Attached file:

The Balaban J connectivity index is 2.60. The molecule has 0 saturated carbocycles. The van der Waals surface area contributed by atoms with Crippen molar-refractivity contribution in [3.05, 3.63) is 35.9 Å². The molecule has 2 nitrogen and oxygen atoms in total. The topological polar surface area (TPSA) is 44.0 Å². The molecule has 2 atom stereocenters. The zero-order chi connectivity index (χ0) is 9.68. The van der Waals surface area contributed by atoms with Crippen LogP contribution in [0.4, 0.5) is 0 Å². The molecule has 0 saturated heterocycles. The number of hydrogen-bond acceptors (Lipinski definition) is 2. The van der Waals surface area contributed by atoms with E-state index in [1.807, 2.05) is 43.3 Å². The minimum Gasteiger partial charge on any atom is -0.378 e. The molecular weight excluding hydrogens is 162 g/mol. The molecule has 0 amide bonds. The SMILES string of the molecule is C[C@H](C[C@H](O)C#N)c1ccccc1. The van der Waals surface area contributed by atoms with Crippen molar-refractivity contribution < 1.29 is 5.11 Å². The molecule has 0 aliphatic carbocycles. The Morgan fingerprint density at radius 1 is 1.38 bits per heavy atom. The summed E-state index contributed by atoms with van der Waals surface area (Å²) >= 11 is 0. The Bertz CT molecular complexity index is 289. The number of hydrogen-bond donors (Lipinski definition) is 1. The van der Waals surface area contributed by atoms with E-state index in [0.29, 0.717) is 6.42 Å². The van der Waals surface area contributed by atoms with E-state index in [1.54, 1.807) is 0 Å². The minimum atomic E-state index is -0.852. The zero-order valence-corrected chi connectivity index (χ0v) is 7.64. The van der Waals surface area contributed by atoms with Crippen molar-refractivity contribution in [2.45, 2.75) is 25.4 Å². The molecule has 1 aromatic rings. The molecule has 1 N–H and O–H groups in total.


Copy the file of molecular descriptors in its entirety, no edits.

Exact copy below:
The Balaban J connectivity index is 2.60. The molecule has 0 saturated carbocycles. The van der Waals surface area contributed by atoms with Crippen molar-refractivity contribution in [3.05, 3.63) is 35.9 Å². The molecule has 2 nitrogen and oxygen atoms in total. The topological polar surface area (TPSA) is 44.0 Å². The molecule has 2 atom stereocenters. The zero-order chi connectivity index (χ0) is 9.68. The van der Waals surface area contributed by atoms with Crippen LogP contribution in [0.4, 0.5) is 0 Å². The molecule has 0 saturated heterocycles. The number of hydrogen-bond acceptors (Lipinski definition) is 2. The van der Waals surface area contributed by atoms with E-state index in [1.807, 2.05) is 43.3 Å². The minimum Gasteiger partial charge on any atom is -0.378 e. The molecular weight excluding hydrogens is 162 g/mol. The molecule has 0 amide bonds. The SMILES string of the molecule is C[C@H](C[C@H](O)C#N)c1ccccc1. The van der Waals surface area contributed by atoms with Crippen molar-refractivity contribution < 1.29 is 5.11 Å². The molecule has 0 aliphatic carbocycles. The Morgan fingerprint density at radius 1 is 1.38 bits per heavy atom. The summed E-state index contributed by atoms with van der Waals surface area (Å²) >= 11 is 0. The Bertz CT molecular complexity index is 289. The number of hydrogen-bond donors (Lipinski definition) is 1. The van der Waals surface area contributed by atoms with E-state index in [0.29, 0.717) is 6.42 Å². The van der Waals surface area contributed by atoms with E-state index in [1.54, 1.807) is 0 Å². The minimum atomic E-state index is -0.852. The zero-order valence-corrected chi connectivity index (χ0v) is 7.64. The van der Waals surface area contributed by atoms with Crippen molar-refractivity contribution in [2.45, 2.75) is 25.4 Å². The molecule has 1 aromatic rings. The molecule has 1 N–H and O–H groups in total.